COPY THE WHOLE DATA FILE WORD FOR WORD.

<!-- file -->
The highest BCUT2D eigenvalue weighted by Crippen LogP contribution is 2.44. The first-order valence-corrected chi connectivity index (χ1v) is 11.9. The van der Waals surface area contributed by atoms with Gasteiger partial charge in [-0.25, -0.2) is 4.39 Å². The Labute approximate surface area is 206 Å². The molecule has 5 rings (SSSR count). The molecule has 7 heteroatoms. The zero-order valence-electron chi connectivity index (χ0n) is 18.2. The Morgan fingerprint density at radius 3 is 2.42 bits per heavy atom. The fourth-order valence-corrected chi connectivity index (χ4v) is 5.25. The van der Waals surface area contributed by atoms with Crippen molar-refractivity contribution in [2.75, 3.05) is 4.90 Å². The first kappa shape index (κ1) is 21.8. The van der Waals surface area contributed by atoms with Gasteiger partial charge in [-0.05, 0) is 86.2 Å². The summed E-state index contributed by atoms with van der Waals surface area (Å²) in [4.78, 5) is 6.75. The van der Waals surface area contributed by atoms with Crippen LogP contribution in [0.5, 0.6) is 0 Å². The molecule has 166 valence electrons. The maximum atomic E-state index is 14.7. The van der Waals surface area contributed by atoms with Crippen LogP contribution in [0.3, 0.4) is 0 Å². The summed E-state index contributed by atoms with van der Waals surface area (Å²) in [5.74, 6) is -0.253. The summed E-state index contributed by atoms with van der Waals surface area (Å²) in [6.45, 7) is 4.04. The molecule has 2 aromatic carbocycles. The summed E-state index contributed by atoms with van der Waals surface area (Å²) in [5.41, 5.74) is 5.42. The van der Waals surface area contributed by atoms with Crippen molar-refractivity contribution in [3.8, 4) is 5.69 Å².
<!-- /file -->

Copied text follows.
The highest BCUT2D eigenvalue weighted by Crippen LogP contribution is 2.44. The first-order valence-corrected chi connectivity index (χ1v) is 11.9. The van der Waals surface area contributed by atoms with Gasteiger partial charge in [-0.25, -0.2) is 4.39 Å². The Labute approximate surface area is 206 Å². The molecule has 5 rings (SSSR count). The molecule has 7 heteroatoms. The zero-order valence-electron chi connectivity index (χ0n) is 18.2. The Morgan fingerprint density at radius 3 is 2.42 bits per heavy atom. The fourth-order valence-corrected chi connectivity index (χ4v) is 5.25. The van der Waals surface area contributed by atoms with Crippen molar-refractivity contribution in [2.75, 3.05) is 4.90 Å². The first kappa shape index (κ1) is 21.8. The van der Waals surface area contributed by atoms with Gasteiger partial charge in [-0.05, 0) is 86.2 Å². The summed E-state index contributed by atoms with van der Waals surface area (Å²) in [4.78, 5) is 6.75. The van der Waals surface area contributed by atoms with Crippen LogP contribution in [0.5, 0.6) is 0 Å². The molecule has 166 valence electrons. The maximum atomic E-state index is 14.7. The van der Waals surface area contributed by atoms with Crippen LogP contribution in [0.3, 0.4) is 0 Å². The summed E-state index contributed by atoms with van der Waals surface area (Å²) in [5.74, 6) is -0.253. The summed E-state index contributed by atoms with van der Waals surface area (Å²) in [6.45, 7) is 4.04. The molecule has 2 aromatic carbocycles. The summed E-state index contributed by atoms with van der Waals surface area (Å²) in [5.41, 5.74) is 5.42. The van der Waals surface area contributed by atoms with Crippen molar-refractivity contribution in [3.8, 4) is 5.69 Å².